Wednesday, August 10, 2011

To be, or not to be; that is the bare bodkin…..

Our August post is from another of our members, Jenny Hine, who recently came across an entertaining Shakespeare parody. Over to Jenny!

Shakespeare has a habit of turning up in the oddest, least expected places, doesn’t he, which I suppose only adds to his continuing fascination and delight for us all!

I was re-reading Mark Twain’s The Adventures of Huckleberry Finn, which has sat for years on my bookshelf, unopened, when there was this wonderful parody by one of my favourite American writers, which I don’t remember reading before – although I must have. I think it’s extraordinarily clever.

To set the context: Huck has recently met up with two loveable rogues, calling themselves the king and the duke, who travel the countryside along the Mississipi, making money out of gullible folks at country fairs, by staging various dramas of dubious origin. Shakespeare is a favourite and, looking to practise an encore, purportedly from Richard III, the duke comes up with the idea of the Hamlet soliloquy. The king, who is the chief actor, doesn’t know it, so the duke struggles to recall it word for word and teach the king.

'Ah, it’s sublime, sublime! Always fetches the house. I haven’t got it in the book – I’ve only got one volume – but I reckon I can piece it out from memory. I’ll just walk up and down a minute, and see if I can call it back from recollection’s vaults.' This is what he came up with:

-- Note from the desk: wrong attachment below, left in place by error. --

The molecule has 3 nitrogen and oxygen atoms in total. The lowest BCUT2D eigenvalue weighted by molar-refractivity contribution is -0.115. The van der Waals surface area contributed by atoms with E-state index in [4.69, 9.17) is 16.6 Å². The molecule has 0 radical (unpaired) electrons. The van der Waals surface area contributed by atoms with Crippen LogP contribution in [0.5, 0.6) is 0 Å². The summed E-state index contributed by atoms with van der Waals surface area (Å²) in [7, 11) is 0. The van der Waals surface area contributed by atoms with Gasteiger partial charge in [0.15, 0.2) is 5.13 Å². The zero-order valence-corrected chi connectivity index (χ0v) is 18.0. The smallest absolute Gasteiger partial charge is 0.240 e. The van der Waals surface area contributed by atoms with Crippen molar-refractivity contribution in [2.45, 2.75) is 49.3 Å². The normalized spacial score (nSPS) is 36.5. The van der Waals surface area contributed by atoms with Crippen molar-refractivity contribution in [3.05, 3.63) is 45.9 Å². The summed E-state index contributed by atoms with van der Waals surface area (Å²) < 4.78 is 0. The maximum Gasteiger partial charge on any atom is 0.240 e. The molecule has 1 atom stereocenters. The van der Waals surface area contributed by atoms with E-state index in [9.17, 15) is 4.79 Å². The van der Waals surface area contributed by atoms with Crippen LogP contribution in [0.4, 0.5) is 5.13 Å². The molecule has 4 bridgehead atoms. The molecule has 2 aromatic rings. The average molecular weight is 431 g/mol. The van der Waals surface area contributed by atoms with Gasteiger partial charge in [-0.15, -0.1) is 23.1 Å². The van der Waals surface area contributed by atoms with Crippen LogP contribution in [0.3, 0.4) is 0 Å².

To be, or not to be; that is the bare bodkin
That makes calamity of so long life;
For who would fardels bear till Birnam Wood do come to Dunsinane,
But that the fear of something after death
Murders the innocent sleep,
Great nature’s second course,
And makes us rather sling the arrows of outrageous fortune
Than fly to others that we know not of.
There’s the respect must give us pause:
Wake Duncan with the knocking! I would thou couldst:
For who would bear the whips and scorns of time,
The oppressor’s wrong, the proud man’s contumely,
The law’s delay, and the quietus which his pangs might take,
In the dead waste and middle of the night, when churchyards yawn
In customary suits of solemn black,
But that the undiscovered country from whose bourne no traveler returns,
Breathes forth contagion on the world,
And thus the native hue of resolution, like the poor cat i’ the adage,
Is sicklied o’er with care,
And all the clouds that lowered o’er our housetops,
With this regard their currents turn awry,
And lose the name of action.
‘Tis a consummation devoutly to be wished. But soft you, the fair Ophelia:
Ope not thy ponderous and marble jaws,
But get thee to a nunnery – go!

Note from Satima: Isn't that a hoot? I’ve also come across a couple of Shakespeare parodies of late. The first was the delightful play, The Complete Works of Shakespeare (abridged), which was recently performed in Perth by one of our top comedy teams, The Big HOO-HAA. You can read my review on Artshub. If you ever get a chance to see Complete Works, don't miss it - it's a scream!

The other parody - also of That Speech from Hamlet, was a most amusing poem called To Word or not to Word, by Jack M. Lyon of the editing site and quoted by permission in Catchword, the newsletter of the Tasmanian Society of Editors. I won’t break copyright by quoting it in full, but the first line “To Word, or not to Word: that is the question” will show you that is a sad complaint about Microsoft’s most popular and most frustrating bit of software!

Our next meeting is on Saturday 20 August at 2.00 pm, when we shall continue our study of Twelfth Night. (We meet on the third Saturday of each month – January excepted – at the State Library of South Australia, and new members are always welcome.)